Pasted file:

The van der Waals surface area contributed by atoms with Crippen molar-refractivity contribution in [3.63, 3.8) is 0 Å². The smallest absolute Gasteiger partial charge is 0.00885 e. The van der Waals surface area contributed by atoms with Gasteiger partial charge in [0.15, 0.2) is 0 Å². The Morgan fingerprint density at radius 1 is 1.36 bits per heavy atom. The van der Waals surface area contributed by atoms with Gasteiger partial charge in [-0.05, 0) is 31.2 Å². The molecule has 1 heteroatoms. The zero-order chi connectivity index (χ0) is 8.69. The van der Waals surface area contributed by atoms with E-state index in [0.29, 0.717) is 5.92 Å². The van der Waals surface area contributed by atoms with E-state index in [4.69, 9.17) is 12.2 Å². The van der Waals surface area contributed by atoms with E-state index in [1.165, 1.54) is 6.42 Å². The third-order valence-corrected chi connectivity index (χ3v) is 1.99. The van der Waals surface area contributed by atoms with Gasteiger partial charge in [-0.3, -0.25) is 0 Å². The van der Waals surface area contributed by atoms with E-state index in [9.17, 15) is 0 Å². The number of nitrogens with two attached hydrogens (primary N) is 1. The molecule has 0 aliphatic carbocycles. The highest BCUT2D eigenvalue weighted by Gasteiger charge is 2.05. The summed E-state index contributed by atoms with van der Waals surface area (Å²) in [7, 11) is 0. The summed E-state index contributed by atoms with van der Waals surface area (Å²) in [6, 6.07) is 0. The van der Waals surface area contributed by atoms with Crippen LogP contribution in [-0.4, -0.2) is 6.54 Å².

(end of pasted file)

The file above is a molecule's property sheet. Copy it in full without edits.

The van der Waals surface area contributed by atoms with Crippen molar-refractivity contribution in [3.63, 3.8) is 0 Å². The smallest absolute Gasteiger partial charge is 0.00885 e. The van der Waals surface area contributed by atoms with Gasteiger partial charge in [0.15, 0.2) is 0 Å². The Morgan fingerprint density at radius 1 is 1.36 bits per heavy atom. The van der Waals surface area contributed by atoms with Gasteiger partial charge in [-0.05, 0) is 31.2 Å². The molecule has 1 heteroatoms. The zero-order chi connectivity index (χ0) is 8.69. The van der Waals surface area contributed by atoms with E-state index in [0.29, 0.717) is 5.92 Å². The van der Waals surface area contributed by atoms with E-state index in [4.69, 9.17) is 12.2 Å². The van der Waals surface area contributed by atoms with E-state index in [1.165, 1.54) is 6.42 Å². The third-order valence-corrected chi connectivity index (χ3v) is 1.99. The van der Waals surface area contributed by atoms with Gasteiger partial charge in [-0.3, -0.25) is 0 Å². The van der Waals surface area contributed by atoms with E-state index in [9.17, 15) is 0 Å². The number of nitrogens with two attached hydrogens (primary N) is 1. The molecule has 0 aliphatic carbocycles. The highest BCUT2D eigenvalue weighted by Gasteiger charge is 2.05. The summed E-state index contributed by atoms with van der Waals surface area (Å²) in [7, 11) is 0. The summed E-state index contributed by atoms with van der Waals surface area (Å²) in [6, 6.07) is 0. The van der Waals surface area contributed by atoms with Crippen LogP contribution in [-0.4, -0.2) is 6.54 Å².